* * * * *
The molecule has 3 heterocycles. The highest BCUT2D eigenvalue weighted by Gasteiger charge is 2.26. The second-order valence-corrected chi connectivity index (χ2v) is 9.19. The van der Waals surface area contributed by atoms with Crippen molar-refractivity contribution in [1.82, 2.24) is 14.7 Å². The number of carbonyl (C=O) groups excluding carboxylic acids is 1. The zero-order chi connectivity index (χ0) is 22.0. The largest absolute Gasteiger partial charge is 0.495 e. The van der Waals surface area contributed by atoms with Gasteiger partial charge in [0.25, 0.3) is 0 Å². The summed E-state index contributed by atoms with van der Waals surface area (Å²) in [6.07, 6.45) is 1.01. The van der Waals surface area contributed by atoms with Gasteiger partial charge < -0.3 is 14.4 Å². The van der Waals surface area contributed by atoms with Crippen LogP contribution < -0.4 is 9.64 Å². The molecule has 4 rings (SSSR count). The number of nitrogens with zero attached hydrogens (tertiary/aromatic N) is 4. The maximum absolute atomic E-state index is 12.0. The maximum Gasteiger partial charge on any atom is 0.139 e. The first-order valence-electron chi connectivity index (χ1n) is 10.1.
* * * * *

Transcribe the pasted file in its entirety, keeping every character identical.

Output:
The molecule has 3 heterocycles. The highest BCUT2D eigenvalue weighted by Gasteiger charge is 2.26. The second-order valence-corrected chi connectivity index (χ2v) is 9.19. The van der Waals surface area contributed by atoms with Crippen molar-refractivity contribution in [1.82, 2.24) is 14.7 Å². The number of carbonyl (C=O) groups excluding carboxylic acids is 1. The zero-order chi connectivity index (χ0) is 22.0. The largest absolute Gasteiger partial charge is 0.495 e. The van der Waals surface area contributed by atoms with Gasteiger partial charge in [0.25, 0.3) is 0 Å². The summed E-state index contributed by atoms with van der Waals surface area (Å²) in [6.07, 6.45) is 1.01. The van der Waals surface area contributed by atoms with Gasteiger partial charge < -0.3 is 14.4 Å². The van der Waals surface area contributed by atoms with Crippen LogP contribution < -0.4 is 9.64 Å². The molecule has 4 rings (SSSR count). The number of nitrogens with zero attached hydrogens (tertiary/aromatic N) is 4. The maximum absolute atomic E-state index is 12.0. The maximum Gasteiger partial charge on any atom is 0.139 e. The first-order valence-electron chi connectivity index (χ1n) is 10.1.